I wonder what companies are waiting on the results of this committee, and which companies will incorporate these recommendations and practices into future products?  My guess is that these guidelines will be fall in line far behind 'profitability' as priorities go.  If it makes money, then they'll see about conforming with these standards and practices, but only as far as it doesn't hurt the bottom line.

    The net effect of this may simply be a complete waste of time.

  • What modern features would you like/accept in Pantheon?

    I'm not opposed to a fast travel system, like DAoC's horse routes.  I really don't want to spend hours just travelling from point A where I had fun to point B where I can have more fun.  I wouldn't mind a system of convenient portals (like the timed portals at Wizard spires in EQ1) or a series of linked portals that cost something (coin or wait time).  And what's wrong with a one-way portal or two?

    I'm not even averse to some of the other modern features that are frequently cited as 'evil' by opponents of modern game features.
    • I'd like to see a 'secondary hub', a neutral place (like EQ1's PoK) where players can gather away from the starting area.  This is likely to happen in any game, so why not design it from the start?  Put banks, vendors, crafting stations and auction merchants in places where players will congregate, convenient to places where they will operate for an extended time.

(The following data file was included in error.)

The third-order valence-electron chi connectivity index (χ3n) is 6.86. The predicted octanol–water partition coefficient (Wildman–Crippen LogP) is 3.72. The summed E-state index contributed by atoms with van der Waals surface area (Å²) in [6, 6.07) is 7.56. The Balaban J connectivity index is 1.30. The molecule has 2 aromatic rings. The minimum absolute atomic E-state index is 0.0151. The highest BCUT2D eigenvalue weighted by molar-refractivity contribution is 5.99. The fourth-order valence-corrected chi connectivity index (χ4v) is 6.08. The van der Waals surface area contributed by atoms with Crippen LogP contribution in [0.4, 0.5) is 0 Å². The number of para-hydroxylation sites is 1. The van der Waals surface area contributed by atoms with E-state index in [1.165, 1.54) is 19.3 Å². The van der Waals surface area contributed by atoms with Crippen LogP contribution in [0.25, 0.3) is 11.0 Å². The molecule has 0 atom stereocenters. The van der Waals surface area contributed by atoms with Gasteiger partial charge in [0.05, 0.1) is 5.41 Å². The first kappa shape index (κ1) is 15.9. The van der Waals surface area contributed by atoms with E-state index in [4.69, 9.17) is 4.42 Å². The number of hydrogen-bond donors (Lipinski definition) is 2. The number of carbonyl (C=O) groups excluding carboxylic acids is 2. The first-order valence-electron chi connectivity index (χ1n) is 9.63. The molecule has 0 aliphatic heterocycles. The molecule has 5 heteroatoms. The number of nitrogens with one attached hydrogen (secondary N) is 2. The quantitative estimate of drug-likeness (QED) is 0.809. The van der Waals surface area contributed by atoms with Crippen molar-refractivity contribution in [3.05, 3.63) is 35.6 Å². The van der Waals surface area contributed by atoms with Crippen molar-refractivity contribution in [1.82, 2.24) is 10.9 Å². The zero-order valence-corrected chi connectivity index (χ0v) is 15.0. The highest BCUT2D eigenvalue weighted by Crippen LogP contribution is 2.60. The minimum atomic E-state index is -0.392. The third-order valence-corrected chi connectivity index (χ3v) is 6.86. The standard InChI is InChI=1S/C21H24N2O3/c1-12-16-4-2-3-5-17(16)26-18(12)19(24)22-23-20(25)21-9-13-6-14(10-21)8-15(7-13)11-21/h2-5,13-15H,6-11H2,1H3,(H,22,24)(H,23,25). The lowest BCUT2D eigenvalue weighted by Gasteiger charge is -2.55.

• I like auction houses, but not any of the current implementations.  I certainly don't like making it advantageous to have a dedicated character (and possibly a dedicated account) to allow a single player to simultaneously hunt and sell.  That seems to take a pretty major decision ("hunt for XP/Loot" or "sell") out of the players' hands, at least in my mind.  (The nostalgia of East Commons tunnel pretty much incorporated that decision -- hunt or sell).
    • I'm a fan of community or world events / quests.  The idea of stumbling on some ruckus that an orc commander is stirring up appeals to me.  Just don't put these events on overly short or long timers.  These shouldn't be a primary source for XP/Coin/Loot, but shouldn't be something that only a few people experience.  A 3 day + 1-60 hour repeat cycle should be a reasonable compromise.  (Would really love to see player-made events added to this cycle too).
    These are pretty much the major 'modern' game features that I'd be happy to see in any game.
  • Pantheon vs Wow Classic

    This will be something interesting to watch.  Both are going after that same ill-defined market, the old-school gamer.  WoW could put a severe crunch on Pantheon's potential player base, or it could be as @DKLond said, that the old content of vanilla WoW will exhaust the players to the point of desertion.  Pantheon will have content that the masses haven't played before.  How much of an overlap is there between these two games?  I've got no solid information on that; I don't think anyone does.  It wouldn't surprise me for the ultimate market of these two games being those who missed out on the 'classic' WoW or EQ1 experiences.